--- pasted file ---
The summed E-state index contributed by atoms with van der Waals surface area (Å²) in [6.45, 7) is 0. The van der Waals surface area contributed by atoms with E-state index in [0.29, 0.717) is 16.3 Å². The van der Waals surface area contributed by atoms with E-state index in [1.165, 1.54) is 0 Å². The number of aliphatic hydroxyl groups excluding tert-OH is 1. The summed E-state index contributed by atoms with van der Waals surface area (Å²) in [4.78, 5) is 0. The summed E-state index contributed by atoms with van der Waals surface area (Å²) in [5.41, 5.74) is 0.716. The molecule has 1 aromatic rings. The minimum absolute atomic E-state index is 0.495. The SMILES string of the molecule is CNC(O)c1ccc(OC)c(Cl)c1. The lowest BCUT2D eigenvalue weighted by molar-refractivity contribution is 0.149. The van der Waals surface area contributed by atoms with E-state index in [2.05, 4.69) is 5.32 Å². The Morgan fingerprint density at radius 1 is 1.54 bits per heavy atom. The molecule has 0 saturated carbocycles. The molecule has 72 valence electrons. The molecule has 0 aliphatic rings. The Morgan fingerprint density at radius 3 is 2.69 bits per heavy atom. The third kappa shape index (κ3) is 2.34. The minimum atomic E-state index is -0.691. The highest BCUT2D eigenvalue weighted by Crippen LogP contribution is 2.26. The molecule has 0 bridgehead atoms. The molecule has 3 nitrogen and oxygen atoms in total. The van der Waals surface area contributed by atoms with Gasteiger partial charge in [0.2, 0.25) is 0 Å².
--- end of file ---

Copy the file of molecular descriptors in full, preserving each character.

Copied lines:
The summed E-state index contributed by atoms with van der Waals surface area (Å²) in [6.45, 7) is 0. The van der Waals surface area contributed by atoms with E-state index in [0.29, 0.717) is 16.3 Å². The van der Waals surface area contributed by atoms with E-state index in [1.165, 1.54) is 0 Å². The number of aliphatic hydroxyl groups excluding tert-OH is 1. The summed E-state index contributed by atoms with van der Waals surface area (Å²) in [4.78, 5) is 0. The summed E-state index contributed by atoms with van der Waals surface area (Å²) in [5.41, 5.74) is 0.716. The molecule has 1 aromatic rings. The minimum absolute atomic E-state index is 0.495. The SMILES string of the molecule is CNC(O)c1ccc(OC)c(Cl)c1. The lowest BCUT2D eigenvalue weighted by molar-refractivity contribution is 0.149. The van der Waals surface area contributed by atoms with E-state index in [2.05, 4.69) is 5.32 Å². The Morgan fingerprint density at radius 1 is 1.54 bits per heavy atom. The molecule has 0 saturated carbocycles. The molecule has 72 valence electrons. The molecule has 0 aliphatic rings. The Morgan fingerprint density at radius 3 is 2.69 bits per heavy atom. The third kappa shape index (κ3) is 2.34. The minimum atomic E-state index is -0.691. The highest BCUT2D eigenvalue weighted by Crippen LogP contribution is 2.26. The molecule has 0 bridgehead atoms. The molecule has 3 nitrogen and oxygen atoms in total. The van der Waals surface area contributed by atoms with Gasteiger partial charge in [0.2, 0.25) is 0 Å².